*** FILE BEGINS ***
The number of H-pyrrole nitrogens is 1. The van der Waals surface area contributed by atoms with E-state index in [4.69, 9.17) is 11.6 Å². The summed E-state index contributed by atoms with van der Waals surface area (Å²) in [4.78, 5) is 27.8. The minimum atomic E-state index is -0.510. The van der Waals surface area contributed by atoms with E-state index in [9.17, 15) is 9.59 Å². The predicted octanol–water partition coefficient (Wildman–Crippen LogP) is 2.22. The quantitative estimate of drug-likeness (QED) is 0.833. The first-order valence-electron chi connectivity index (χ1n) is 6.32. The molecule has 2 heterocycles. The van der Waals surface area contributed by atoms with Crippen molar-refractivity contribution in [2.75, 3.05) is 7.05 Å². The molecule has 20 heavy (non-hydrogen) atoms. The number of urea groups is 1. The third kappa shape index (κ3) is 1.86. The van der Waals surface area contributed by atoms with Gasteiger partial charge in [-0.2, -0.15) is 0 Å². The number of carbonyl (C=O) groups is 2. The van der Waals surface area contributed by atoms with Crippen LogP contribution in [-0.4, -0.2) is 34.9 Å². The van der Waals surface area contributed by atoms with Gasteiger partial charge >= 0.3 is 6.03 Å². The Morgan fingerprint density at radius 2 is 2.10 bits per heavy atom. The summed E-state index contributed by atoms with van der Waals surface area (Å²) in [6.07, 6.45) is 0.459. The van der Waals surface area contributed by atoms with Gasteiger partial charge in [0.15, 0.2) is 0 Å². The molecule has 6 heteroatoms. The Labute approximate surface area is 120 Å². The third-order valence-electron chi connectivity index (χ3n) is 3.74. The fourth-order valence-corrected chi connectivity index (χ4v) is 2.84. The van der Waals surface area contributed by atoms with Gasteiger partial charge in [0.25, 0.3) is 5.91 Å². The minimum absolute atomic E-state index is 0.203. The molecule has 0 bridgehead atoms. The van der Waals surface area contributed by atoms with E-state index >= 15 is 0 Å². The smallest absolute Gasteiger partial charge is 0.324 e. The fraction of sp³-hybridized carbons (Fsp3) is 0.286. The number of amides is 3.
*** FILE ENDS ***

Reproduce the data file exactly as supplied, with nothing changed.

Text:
The number of H-pyrrole nitrogens is 1. The van der Waals surface area contributed by atoms with E-state index in [4.69, 9.17) is 11.6 Å². The summed E-state index contributed by atoms with van der Waals surface area (Å²) in [4.78, 5) is 27.8. The minimum atomic E-state index is -0.510. The van der Waals surface area contributed by atoms with E-state index in [9.17, 15) is 9.59 Å². The predicted octanol–water partition coefficient (Wildman–Crippen LogP) is 2.22. The quantitative estimate of drug-likeness (QED) is 0.833. The first-order valence-electron chi connectivity index (χ1n) is 6.32. The molecule has 2 heterocycles. The van der Waals surface area contributed by atoms with Crippen molar-refractivity contribution in [2.75, 3.05) is 7.05 Å². The molecule has 20 heavy (non-hydrogen) atoms. The number of urea groups is 1. The third kappa shape index (κ3) is 1.86. The van der Waals surface area contributed by atoms with Gasteiger partial charge in [-0.2, -0.15) is 0 Å². The number of carbonyl (C=O) groups is 2. The van der Waals surface area contributed by atoms with Crippen LogP contribution in [-0.4, -0.2) is 34.9 Å². The van der Waals surface area contributed by atoms with Gasteiger partial charge >= 0.3 is 6.03 Å². The Morgan fingerprint density at radius 2 is 2.10 bits per heavy atom. The summed E-state index contributed by atoms with van der Waals surface area (Å²) in [6.07, 6.45) is 0.459. The van der Waals surface area contributed by atoms with Gasteiger partial charge in [0.15, 0.2) is 0 Å². The molecule has 6 heteroatoms. The Labute approximate surface area is 120 Å². The third-order valence-electron chi connectivity index (χ3n) is 3.74. The fourth-order valence-corrected chi connectivity index (χ4v) is 2.84. The van der Waals surface area contributed by atoms with Gasteiger partial charge in [0.25, 0.3) is 5.91 Å². The minimum absolute atomic E-state index is 0.203. The molecule has 0 bridgehead atoms. The van der Waals surface area contributed by atoms with E-state index >= 15 is 0 Å². The smallest absolute Gasteiger partial charge is 0.324 e. The fraction of sp³-hybridized carbons (Fsp3) is 0.286. The number of amides is 3.